ALBANY -- A roughly 140-mile trail, winding from Boonville on the western edge of the Adirondack Mountains to Crown Point on the shores of Lake Champlain, could become the newest section of the North Country National Scenic Trail.

That's the proposal being advanced by the New York State Department of Environmental Conservation.

The trail proposal will be the subject of three public hearings in December.

The plan would cover the eastern terminus of a hiking path that's been talked about for two decades.

The North Country Trail is similar in concept to the Appalachian Trail; however, rather than follow a mountain range, it would take visitors through a diverse series of landscapes in seven states. Running from Crown Point to Lake Sakakawea, N.D., the 4,600-mile route would connect national forests, scenic areas and other significant resources.

In New York, the path would capitalize on existing major trail networks, such as the Finger Lakes Trail and the Onondaga Trail.

To venture through the Adirondacks, the trail would use about 70 miles of existing paths and would require about 50 miles of new trail construction, along with some temporary connectors.

The ultimate goal is a route that is completely off-road and non-motorized, though the proposal includes some temporary roadside paths.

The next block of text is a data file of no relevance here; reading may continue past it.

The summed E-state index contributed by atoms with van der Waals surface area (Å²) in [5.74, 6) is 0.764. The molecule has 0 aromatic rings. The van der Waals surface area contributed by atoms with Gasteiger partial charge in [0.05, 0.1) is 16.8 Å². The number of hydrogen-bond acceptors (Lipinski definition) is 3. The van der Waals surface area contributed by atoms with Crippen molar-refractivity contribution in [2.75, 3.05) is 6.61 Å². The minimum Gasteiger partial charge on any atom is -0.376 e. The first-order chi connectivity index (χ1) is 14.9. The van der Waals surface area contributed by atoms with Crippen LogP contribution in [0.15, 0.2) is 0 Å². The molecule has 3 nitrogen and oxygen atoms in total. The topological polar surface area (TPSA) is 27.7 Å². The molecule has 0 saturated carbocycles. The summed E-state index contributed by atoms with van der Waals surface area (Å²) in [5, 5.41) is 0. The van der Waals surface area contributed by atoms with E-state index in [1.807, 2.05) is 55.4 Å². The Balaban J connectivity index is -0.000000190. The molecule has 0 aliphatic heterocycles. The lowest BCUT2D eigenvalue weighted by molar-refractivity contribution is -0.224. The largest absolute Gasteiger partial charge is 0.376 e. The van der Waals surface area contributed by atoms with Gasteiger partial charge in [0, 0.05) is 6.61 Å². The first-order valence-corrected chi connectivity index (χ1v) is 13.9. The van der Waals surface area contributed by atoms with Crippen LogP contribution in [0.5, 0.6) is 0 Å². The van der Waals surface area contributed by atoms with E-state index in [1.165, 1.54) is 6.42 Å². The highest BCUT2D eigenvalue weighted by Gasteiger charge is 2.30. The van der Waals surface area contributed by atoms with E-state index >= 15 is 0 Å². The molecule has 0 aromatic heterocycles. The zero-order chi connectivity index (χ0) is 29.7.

The proposed route would go through nine wilderness or Wild Forest areas, including the Moose River Plains and the Hudson River Gorge, as it meanders generally northwest from the hamlet of Forestport to Crown Point.

The Adirondack Mountain Club has endorsed the plan.

Meeting dates where people can hear more about the draft plan for the Adirondack section of the North Country National Scenic Trail are:

Wednesday, Dec. 5, Warrensburg DEC office, 6:30 to 8:30 p.m.

Thursday, Dec. 6, Boonville Town/Village Hall, 6:30 to 8:30 p.m.

Friday, Dec. 7, DEC Central Office, Albany, 2 to 4 p.m.

For more information, go to

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